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The answer to this question, of course, is that both wars had tremendous impacts in terms of lives lost, treasure expended, and property destroyed. In this short space, the best way to describe the effects of the First World War is to say that it led to the establishment of the Soviet Union, and that the postwar Treaty of Versailles helped create the atmsophere that led to the rise of totalitarian dictators that sparked World War II.
Aside from the almost unfathomable loss of life in World War II, its primary effect was to create a bipolar world in which the United States and the Soviet Union were the only remaining superpowers. This situation quickly developed into the Cold War as the interests of the United States and the USSR came into conflict. Another major effect of the war was the decolonization process that followed it.
Both World Wars made the world a little “smaller.” That is to say that communication pathways were formed between many nations which had little if any contact previously. Millions of ordinary citizens as soldiers travelled all around the world. As always, when this happens, cultures intermingle. Elements of culture found their ways into other cultures. When people move around the globe, they leave part of their culture as they go while also taking elements of others culture with them.
Economically, wars boost a nation’s economic status. It is easy to see why this is so. Large amounts of people must be paid to serve in the military. Also, wars create disposable goods. Weapons must be used. Once they are used, they must be replaced. A nation’s citizens must be paid to replace them only to be used and destroyed again. Support personnel must be paid as well. A nation’s government becomes a competitor In the employment pool of a nation. Unfortunately, the negative side is that once the war is over, the government pulls out of business and many are left jobless. This is post-war depression. Reparations must be paid by a nation ravaged by war. In WWI, the treaty of Versailles assigned massive reparations to Germany which led to the crippling poverty of the German people which, in turn, was the dissatisfaction that allowed Hitler to come to power.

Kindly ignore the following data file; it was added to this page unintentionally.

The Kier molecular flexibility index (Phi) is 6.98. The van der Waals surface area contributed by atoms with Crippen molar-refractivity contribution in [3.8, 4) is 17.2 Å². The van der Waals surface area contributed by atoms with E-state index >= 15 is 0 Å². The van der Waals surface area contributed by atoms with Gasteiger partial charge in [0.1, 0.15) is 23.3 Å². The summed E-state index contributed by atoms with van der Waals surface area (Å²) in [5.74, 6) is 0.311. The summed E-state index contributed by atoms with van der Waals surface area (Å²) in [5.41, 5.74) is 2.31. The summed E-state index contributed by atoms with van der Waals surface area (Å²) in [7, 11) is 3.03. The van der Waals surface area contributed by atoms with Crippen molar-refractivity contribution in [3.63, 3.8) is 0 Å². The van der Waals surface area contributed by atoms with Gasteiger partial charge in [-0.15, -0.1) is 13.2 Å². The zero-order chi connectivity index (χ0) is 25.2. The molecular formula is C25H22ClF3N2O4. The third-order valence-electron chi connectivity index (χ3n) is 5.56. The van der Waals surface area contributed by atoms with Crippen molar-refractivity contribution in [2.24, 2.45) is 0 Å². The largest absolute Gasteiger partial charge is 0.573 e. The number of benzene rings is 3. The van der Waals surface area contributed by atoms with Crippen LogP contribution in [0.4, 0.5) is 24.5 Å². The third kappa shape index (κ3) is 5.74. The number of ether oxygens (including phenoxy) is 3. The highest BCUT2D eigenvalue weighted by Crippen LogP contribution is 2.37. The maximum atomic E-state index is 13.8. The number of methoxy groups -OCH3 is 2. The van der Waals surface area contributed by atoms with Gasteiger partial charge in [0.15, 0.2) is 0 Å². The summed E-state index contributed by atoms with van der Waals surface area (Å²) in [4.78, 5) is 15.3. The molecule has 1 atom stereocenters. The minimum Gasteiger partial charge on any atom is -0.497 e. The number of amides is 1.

The enormous loss of life and property in both wars generated fear of a world war 3. The huge advancements in the technology of war and killing massive amounts of people at once made citizens afraid. For example, when the US bombed Hiroshima and Nagasaki nations all over the world became afraid to the extent that they rushed to create their own atomic bombs. The major player in this arms race was the Soviet Union. As the USSR created bigger and more powerful Weapons of Mass Destruction (WMD), other nations including the USA created bigger and more powerful WMD. As the US and the USSR were the only nations which had the resources to do so, they became the major players in this arms race. An oversimplification of this process is that: the USA was afraid of the USSR; the USSR was afraid of the USA; and all other nations were afraid of both countries. This lead to the forming of alliances to both countries; the Warsaw Pact nations allied to the USSR and the United Nations allied to the USA. All of this is popularly called the Cold War. At times this war was almost unnoticeable. Sometimes, however, it became much hotter. Both nations participated in limited ways in the conflicts in Korea and Vietnam.
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